Working with Honko these three months I have had ample opportunity to see how they operate. I came here with a lot of expectations based on not very much, and have long since forgotten them in the face of the reality here. Honko is a small, Belgian based, NGO. They operate on a skeleton staff supplemented somewhat by volunteers, but flushed out mostly by locals. With limited funds Honko must carefully consider all projects, and are constantly looking for ways to economize, not just for themselves but largely for the local people. For while many ideas maybe grand, they fail to consider the realities of the situation here. Madagascar is an extremely poor country, and the rural population is especially bad off. The villages around Honko get by mostly by subsistence living, with some limited economic ventures. This life style however is totally unsustainable, wreaking havoc on the habitat.
This is a problem which Honko has had to tackle, and continues to struggle with today. While the environmental work maybe the end goal, the social side of the issue ends up being a question of greater importance. Because you cannot convince people to stop fishing with indiscriminant nets, or chopping down vast swaths of mangrove forest, if those things are the only thing keeping them from the edge of starvation. Honko has managed to make great progress at this by setting up an ecotourism industry, thus necessitating a preservation of the habitat. They also hire locals to collect and plant propagules. Thus killing two birds with one stone, Honko has managed to create work while restoring the mangroves. Honko has also managed to create a more profitable and sustainable use of the reeds which grow around the outskirts of the mangrove forest. By creating an organization, run by the local women, who weave the reeds into a variety of commodities including plates, baskets, wallets, and more.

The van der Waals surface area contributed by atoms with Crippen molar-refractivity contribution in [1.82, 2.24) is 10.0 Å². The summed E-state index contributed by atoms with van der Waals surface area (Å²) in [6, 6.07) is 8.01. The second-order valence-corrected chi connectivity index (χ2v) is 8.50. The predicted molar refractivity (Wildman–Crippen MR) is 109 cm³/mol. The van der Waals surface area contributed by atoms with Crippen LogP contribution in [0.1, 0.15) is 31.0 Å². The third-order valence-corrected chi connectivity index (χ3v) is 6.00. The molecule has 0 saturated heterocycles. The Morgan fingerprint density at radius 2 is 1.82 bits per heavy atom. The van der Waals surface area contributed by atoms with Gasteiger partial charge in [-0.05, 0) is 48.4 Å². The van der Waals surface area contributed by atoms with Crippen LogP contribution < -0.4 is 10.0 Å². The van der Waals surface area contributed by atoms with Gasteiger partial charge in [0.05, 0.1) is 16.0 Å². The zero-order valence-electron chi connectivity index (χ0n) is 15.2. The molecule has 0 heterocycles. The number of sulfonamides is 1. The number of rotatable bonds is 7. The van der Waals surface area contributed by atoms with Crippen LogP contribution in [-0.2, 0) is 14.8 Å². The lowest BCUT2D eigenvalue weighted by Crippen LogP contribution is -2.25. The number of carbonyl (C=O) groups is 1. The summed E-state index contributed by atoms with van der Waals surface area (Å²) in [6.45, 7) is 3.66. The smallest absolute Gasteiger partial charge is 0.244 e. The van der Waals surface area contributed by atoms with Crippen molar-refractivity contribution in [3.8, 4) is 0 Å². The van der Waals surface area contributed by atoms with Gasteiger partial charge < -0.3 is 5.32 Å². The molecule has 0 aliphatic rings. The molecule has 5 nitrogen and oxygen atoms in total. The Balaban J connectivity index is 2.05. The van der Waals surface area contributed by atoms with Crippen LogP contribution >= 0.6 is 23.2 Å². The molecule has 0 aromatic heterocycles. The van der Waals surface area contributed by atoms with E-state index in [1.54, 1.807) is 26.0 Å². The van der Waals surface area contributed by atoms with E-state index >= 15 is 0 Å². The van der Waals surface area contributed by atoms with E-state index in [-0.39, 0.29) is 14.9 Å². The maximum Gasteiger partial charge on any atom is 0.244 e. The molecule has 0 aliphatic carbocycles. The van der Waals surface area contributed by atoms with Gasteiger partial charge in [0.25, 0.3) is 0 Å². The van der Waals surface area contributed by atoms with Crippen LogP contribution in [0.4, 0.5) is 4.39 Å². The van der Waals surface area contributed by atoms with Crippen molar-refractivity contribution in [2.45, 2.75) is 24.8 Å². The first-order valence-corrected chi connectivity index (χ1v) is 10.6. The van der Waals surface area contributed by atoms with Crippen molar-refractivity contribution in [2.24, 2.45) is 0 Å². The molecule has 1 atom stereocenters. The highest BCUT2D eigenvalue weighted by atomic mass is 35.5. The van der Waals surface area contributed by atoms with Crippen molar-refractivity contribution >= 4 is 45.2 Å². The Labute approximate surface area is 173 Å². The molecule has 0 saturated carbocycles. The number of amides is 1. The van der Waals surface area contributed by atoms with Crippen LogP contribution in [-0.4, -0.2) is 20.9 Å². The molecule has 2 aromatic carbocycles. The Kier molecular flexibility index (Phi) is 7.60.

But there are challenges in this kind of work and Honko has suffered its stumbles. Not long after its inception, Honko began work on an alternative fuel project, to provide a substitute to the wide spread and highly destructive burning of mangrove forests for charcoal. This project got as far as the construction of a large concrete structure for the conversion of human waste into biofuel before reaching an impassable obstacle. No Malagasy person would handle human waste, it’s a strong Taboo. So after a large commitment of time and resources, this project came to nothing. A crab farming project was attempted in the mangroves, but it quickly became clear that the crabs would not develop and reproduce in the limited confines. A Tilapia project continues to this day, but bandits, typhoons, improper care, and problems with the fish’s health and development having constantly plagued the project.
But Honko has persevered, primarily due to the hard work and dedication shown by all those involved. All staff and volunteers show a passion for their work which is to be admired. At any time one is likely to find one or more volunteers actively engaged in coming up with alternative sources of income for the locals, or some new way to better utilize or economize the harvests from the mangroves. With the staff on standby to offer advice, answer questions, and help pursue lines of inquiry, and locals to help with any work necessary. In this highly supportive atmosphere, anything seems within the realm of possibility. So for all those reading this keep your eyes on Honko, and don’t be surprised by the great things which will come.